Update #10 - September 2000

Venezuela #2

(concluding notes)

Distance run to date : 7,735 nM

(8,900 Statute miles ; 14,325 Km)

We have now reached Trinidad, so completing our grand plan for an East Caribbean circuit which we made back in February. However, we will leave news of this lively and beautiful island for the next update and finish the story of our three month stay in Venezuela which was without doubt the highlight of our voyage to date.

It is a magnificent country of enormous natural resources, with friendly and helpful people but best of all, superb, remote anchorages. The marine life we have observed diving and snorkeling has exceeded, by far, anything we saw in the Caribbean island chain, in both variety and numbers. Sadly, in spite of it's enormous wealth of oil, minerals and hydro power, the vast majority of the people are desperately poor and becoming extremely impatient with a resulting, escalating security problem. It has been estimated that corrupt politicians and businessmen have salted away over $120 billion in the US over the years, mainly in Florida. The stories of personal risk are such that relatively few cruisers come here, those that do are richly rewarded by empty unspoilt vistas.

Whilst moored in Puerta La Cruz, we managed to venture into the interior. First, a two flight trip via the capital city Caracas, to Merida, high in the Andes to the far southwest near the Columbian border. The flights were a great chance to see the vast savannah, mountains and amazing geological structure of the country. Merida is a university/tourist town occupying a long, flat plateau contained between two precipitous gorges at an altitude of around 1,700m (5,576ft). We spent a week walking and climbing our legs off in the breathtaking Andean scenery. The high point (literally) was a 12.5km trip up the world's longest teleferico (cable car) on Venezuela's highest peak, Pico Bolivar. Below is the view down over Merida as we climbed in four stages to 4,765m (15,630ft).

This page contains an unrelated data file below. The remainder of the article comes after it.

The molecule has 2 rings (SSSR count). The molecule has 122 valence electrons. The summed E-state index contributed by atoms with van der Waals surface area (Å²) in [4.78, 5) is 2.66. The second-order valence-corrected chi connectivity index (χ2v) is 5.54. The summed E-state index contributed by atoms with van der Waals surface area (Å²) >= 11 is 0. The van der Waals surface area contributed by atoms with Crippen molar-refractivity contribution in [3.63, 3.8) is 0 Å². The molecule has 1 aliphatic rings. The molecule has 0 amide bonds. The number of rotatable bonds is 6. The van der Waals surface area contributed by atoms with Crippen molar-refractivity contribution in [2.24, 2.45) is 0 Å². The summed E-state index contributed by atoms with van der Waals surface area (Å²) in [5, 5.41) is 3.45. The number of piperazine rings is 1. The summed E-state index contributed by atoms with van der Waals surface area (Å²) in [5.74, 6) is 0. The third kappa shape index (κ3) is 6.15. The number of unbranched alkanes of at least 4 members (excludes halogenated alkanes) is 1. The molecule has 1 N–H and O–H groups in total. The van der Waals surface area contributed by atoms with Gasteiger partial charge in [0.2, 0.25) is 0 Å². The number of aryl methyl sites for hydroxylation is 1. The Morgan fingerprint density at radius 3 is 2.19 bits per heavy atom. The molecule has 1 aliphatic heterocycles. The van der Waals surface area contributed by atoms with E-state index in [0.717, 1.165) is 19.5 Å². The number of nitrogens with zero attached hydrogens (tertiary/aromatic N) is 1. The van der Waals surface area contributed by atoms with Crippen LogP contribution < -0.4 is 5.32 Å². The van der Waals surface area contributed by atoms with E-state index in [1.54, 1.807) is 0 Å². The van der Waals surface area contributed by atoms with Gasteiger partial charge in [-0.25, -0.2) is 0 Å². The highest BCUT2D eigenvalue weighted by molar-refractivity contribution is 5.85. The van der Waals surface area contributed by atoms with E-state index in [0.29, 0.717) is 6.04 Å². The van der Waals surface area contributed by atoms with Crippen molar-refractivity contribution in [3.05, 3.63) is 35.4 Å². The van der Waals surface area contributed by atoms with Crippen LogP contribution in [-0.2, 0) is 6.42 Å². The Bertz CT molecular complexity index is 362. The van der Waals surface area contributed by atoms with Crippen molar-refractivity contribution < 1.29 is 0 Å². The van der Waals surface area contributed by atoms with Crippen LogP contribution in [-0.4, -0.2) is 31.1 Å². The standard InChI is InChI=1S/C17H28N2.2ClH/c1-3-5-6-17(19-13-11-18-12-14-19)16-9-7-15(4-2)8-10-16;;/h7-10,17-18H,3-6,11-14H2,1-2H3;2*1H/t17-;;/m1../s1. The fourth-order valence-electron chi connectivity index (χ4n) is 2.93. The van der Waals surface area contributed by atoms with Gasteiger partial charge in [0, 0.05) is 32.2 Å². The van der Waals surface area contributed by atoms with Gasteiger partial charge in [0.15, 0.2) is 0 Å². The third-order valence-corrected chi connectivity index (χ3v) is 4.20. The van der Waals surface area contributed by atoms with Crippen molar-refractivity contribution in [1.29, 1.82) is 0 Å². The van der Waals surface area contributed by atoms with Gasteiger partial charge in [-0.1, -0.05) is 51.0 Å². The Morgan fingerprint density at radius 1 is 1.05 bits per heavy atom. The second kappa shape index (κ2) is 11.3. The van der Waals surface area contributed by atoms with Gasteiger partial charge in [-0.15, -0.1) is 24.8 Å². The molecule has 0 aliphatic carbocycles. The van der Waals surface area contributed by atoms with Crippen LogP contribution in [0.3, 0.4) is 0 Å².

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Merida, confined between two deep gorges carrying torrential Andean rivers

Having been at around 2m above sea level for over a year, we sensed immediately that we needed some red cell acclimatisation. Nevertherless, we managed some modest climbing on the mountain, including a 620m (2,000ft) descent on foot at high altitude. The mainly volcanic rock and high altitude tropical flora reminded Dave very much of the year he spent climbing on Kilimanjaro. Here's a picture of some Andean flowers we saw on the way down.